The last ranking system mentioned in the introduction, but purposefully left separate, is the NRC’s 2010 ranking of doctoral programs. The methodology for the NRC rankings was designed to use measurable data on doctoral programs and apply both the stated preferences of academics in the field and their revealed preferences. This was done using a survey that asked not only how respondents would rate each program, but the importance of certain factors – such as graduate student support or number of publications by faculty – to compute a range of rankings for each program. One range was calculated using weights derived from the stated importance of the factors, while the other was calculated using the revealed importance of these factors based upon ratings of programs. So, for example, if respondents to the NRC survey (i.e., faculty in the field) said that diversity was very important, but then the top-rated programs were not diverse, measures of diversity would be a large part of one ranking but not the other. The end result was a ranking that, despite its noble goal of capturing the “multidimensionality” of doctoral program quality, gave programs two ranges of rankings (e.g., from fourth to fourteenth for stated importance and fifth to eighth for revealed importance) that are difficult to understand or interpret because the typical consumer of rankings wants a single number.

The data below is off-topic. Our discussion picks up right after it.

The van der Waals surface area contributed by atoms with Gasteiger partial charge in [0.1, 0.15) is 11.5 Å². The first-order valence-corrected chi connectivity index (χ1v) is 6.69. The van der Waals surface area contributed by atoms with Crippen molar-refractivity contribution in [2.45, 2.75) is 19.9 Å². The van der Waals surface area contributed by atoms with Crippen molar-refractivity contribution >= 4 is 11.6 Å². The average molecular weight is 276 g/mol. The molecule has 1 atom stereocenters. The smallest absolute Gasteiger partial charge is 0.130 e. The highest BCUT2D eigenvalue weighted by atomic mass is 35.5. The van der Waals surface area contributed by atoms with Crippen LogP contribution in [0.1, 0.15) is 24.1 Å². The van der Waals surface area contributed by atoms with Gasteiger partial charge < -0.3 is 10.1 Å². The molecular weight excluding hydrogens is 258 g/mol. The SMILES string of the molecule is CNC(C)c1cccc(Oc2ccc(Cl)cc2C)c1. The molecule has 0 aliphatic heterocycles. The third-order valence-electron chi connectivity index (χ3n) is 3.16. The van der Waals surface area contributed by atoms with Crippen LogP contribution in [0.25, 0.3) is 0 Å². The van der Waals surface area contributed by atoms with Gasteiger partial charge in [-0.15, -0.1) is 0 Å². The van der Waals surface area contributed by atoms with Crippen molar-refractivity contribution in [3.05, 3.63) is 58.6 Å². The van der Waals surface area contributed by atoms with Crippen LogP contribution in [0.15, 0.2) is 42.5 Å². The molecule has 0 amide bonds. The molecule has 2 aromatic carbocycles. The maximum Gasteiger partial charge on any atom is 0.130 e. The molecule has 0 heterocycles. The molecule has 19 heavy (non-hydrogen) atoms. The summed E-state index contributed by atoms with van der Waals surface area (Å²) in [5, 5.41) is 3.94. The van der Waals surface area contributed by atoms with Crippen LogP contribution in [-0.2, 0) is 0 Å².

All of these rankings attempt to do something very difficult by quantifying – at a single point in time – the relative quality of one school or program that is constantly evolving.
For those of us at MIT, the difference in our rank from one year to the next, say from fifth to sixth, seems arbitrary. But for institutions and programs on the margin of the top 10 or the top 50 or top 100, being bumped out of one of these groups could mean a difference in which students apply for admission. Perhaps the greatest source of anxiety is being ranked first, as there is nowhere to go but down. In summary, while it is important to watch the rankings in order to know how your institution or program will be perceived by consumers of these rankings, it is also important to know that the methods behind these rankings determine the results just as much as the quality of the school or department.
This article was written by the Office of theProvost/Institutional Research at the request of the Faculty Newsletter.